Knox County Mayor Tim Burchett must answer to the state over allegations of campaign finance misdoings.
On Wedneday, the board of the Tennessee Bureau of Ethics and Campaign Finance voted 4 to 1 to issue a show cause to Knox County Mayor Tim Burchett, after they discussed a complaint filed by Knoxville News Sentinel opinion columnist Pam Strickland.
In it, she cites a series of KNS articles that raise questions over mis-stated funds from Burchett's 2010 election, involving checks to Burchett's estranged wife, Allison Burchett.
In the complaint, Strickland states that she filed it as a Knox County voter so that the district attorney can proceed with an investigation into the alleged irregularities.
Read: Registry of Election Finance Sworn Complaint (pdf)
State law says that such investigations cannot happen without a formal complaint being submitted first and heard before the state.
Burchett did not attend Wednesday's meeting in Nashville, where the five-member board talked about the allegations that thousands of dollars in checks written from Burchett's campaign account, by his estranged wife, don't match his campaign's submitted financial records.
The issues are whether the check amounts were included in the statements at all, if they were made out for more than records indicate, or if they were erroneously written.
The mayor's attorney, Stephen Zralek, told the board that the mayor was unaware of the allegations until the newspaper reported the discrepancies earlier this summer.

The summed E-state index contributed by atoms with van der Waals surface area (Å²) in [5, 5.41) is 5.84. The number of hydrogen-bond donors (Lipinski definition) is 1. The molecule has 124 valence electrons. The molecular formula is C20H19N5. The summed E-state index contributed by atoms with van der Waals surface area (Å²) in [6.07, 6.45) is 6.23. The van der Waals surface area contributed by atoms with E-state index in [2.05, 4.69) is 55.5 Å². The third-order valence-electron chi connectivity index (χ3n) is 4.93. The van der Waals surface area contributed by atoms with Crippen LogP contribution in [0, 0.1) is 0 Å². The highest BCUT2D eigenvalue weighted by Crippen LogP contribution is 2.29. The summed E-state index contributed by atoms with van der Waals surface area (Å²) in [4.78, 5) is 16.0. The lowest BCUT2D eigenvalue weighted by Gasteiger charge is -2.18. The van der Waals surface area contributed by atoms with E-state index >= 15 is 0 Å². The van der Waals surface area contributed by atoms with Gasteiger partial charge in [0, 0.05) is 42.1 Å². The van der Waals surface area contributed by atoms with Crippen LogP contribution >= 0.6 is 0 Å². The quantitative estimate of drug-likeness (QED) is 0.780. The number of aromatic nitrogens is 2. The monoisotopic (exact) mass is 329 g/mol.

Board member Hank Fincher, a divorce lawyer from Cookeville who told 10News he worked with Burchett in the legislature, was quick to point out that Strickland's complaint contains no first-hand knowledge of the accusations, and that it is solely based on newspaper reporting.
Fincher told the board that the absence of sworn testimony of the facts presented in the complaint is not adequate proof of any wrong doing by Burchett, and that a show cause is unmerited.
Board chair Justin Pitt, and several other members, disagreed with Fincher. They said, although there could be an issue of first-hand proof, they felt the newspaper is a credible publication. They believe Strickland's complaint raised enough questions to require the show cause.
Burchett did amend his financial reports after the initial KNS story ran, but, according to the board, the balances were not changed after payment amounts were adjusted. Pitt says that is reason enough to ask for the show cause.
The board says the show cause is not an accusation of wrong-doing on Burchett's part. Rather, they want to give him and his attorney a chance to go through his campaign records.
"Actually, it's favorable. I'm glad that they're going to give me the
opportunity to explain where the funds went. I can assure you nobody
wants to get to the bottom of it more than I do," Burchett said. "I think people are
pretty aware of what happened and where it went."
This is also a chance for Strickland to present that first-hand proof that the board would like, though she told 10News that she does not intend to submit any more information.
The committee meets again on October 23 to further discuss the matter.
Neither Burchett nor his attorney is required to attend. They can submit a written response eight days earlier. However, if they are in attendance, it would give them a chance to clarify any questions the board might have.